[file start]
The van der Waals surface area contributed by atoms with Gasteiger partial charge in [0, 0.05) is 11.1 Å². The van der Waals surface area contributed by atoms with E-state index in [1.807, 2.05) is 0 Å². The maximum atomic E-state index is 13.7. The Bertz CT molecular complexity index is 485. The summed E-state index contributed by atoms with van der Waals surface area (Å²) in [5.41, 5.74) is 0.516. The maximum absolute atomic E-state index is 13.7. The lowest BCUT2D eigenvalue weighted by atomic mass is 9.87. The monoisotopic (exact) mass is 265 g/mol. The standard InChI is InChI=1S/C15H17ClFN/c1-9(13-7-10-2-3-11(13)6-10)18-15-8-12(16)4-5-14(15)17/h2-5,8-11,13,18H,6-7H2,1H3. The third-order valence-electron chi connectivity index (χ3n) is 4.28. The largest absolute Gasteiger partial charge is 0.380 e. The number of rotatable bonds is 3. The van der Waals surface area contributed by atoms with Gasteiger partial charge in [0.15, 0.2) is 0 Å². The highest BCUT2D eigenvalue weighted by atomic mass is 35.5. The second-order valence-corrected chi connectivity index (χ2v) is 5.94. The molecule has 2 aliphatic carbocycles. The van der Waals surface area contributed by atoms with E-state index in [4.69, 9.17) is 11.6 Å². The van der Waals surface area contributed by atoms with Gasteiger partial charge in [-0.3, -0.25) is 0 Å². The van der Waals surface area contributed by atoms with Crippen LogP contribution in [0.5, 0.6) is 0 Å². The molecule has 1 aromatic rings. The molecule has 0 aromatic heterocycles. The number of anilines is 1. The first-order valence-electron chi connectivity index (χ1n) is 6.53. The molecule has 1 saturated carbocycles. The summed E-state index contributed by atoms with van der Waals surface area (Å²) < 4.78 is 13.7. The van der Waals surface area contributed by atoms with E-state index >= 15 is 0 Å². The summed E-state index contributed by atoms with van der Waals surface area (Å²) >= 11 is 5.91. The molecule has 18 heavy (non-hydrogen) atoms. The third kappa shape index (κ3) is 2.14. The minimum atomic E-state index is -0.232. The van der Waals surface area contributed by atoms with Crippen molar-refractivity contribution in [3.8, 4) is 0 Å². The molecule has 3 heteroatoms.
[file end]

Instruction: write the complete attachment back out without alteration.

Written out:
The van der Waals surface area contributed by atoms with Gasteiger partial charge in [0, 0.05) is 11.1 Å². The van der Waals surface area contributed by atoms with E-state index in [1.807, 2.05) is 0 Å². The maximum atomic E-state index is 13.7. The Bertz CT molecular complexity index is 485. The summed E-state index contributed by atoms with van der Waals surface area (Å²) in [5.41, 5.74) is 0.516. The maximum absolute atomic E-state index is 13.7. The lowest BCUT2D eigenvalue weighted by atomic mass is 9.87. The monoisotopic (exact) mass is 265 g/mol. The standard InChI is InChI=1S/C15H17ClFN/c1-9(13-7-10-2-3-11(13)6-10)18-15-8-12(16)4-5-14(15)17/h2-5,8-11,13,18H,6-7H2,1H3. The third-order valence-electron chi connectivity index (χ3n) is 4.28. The largest absolute Gasteiger partial charge is 0.380 e. The number of rotatable bonds is 3. The van der Waals surface area contributed by atoms with Gasteiger partial charge in [0.15, 0.2) is 0 Å². The highest BCUT2D eigenvalue weighted by atomic mass is 35.5. The second-order valence-corrected chi connectivity index (χ2v) is 5.94. The molecule has 2 aliphatic carbocycles. The van der Waals surface area contributed by atoms with E-state index in [4.69, 9.17) is 11.6 Å². The van der Waals surface area contributed by atoms with Gasteiger partial charge in [-0.3, -0.25) is 0 Å². The van der Waals surface area contributed by atoms with Crippen LogP contribution in [0.5, 0.6) is 0 Å². The molecule has 1 aromatic rings. The molecule has 0 aromatic heterocycles. The number of anilines is 1. The first-order valence-electron chi connectivity index (χ1n) is 6.53. The molecule has 1 saturated carbocycles. The summed E-state index contributed by atoms with van der Waals surface area (Å²) < 4.78 is 13.7. The van der Waals surface area contributed by atoms with E-state index >= 15 is 0 Å². The summed E-state index contributed by atoms with van der Waals surface area (Å²) >= 11 is 5.91. The molecule has 18 heavy (non-hydrogen) atoms. The third kappa shape index (κ3) is 2.14. The minimum atomic E-state index is -0.232. The van der Waals surface area contributed by atoms with Crippen molar-refractivity contribution in [3.8, 4) is 0 Å². The molecule has 3 heteroatoms.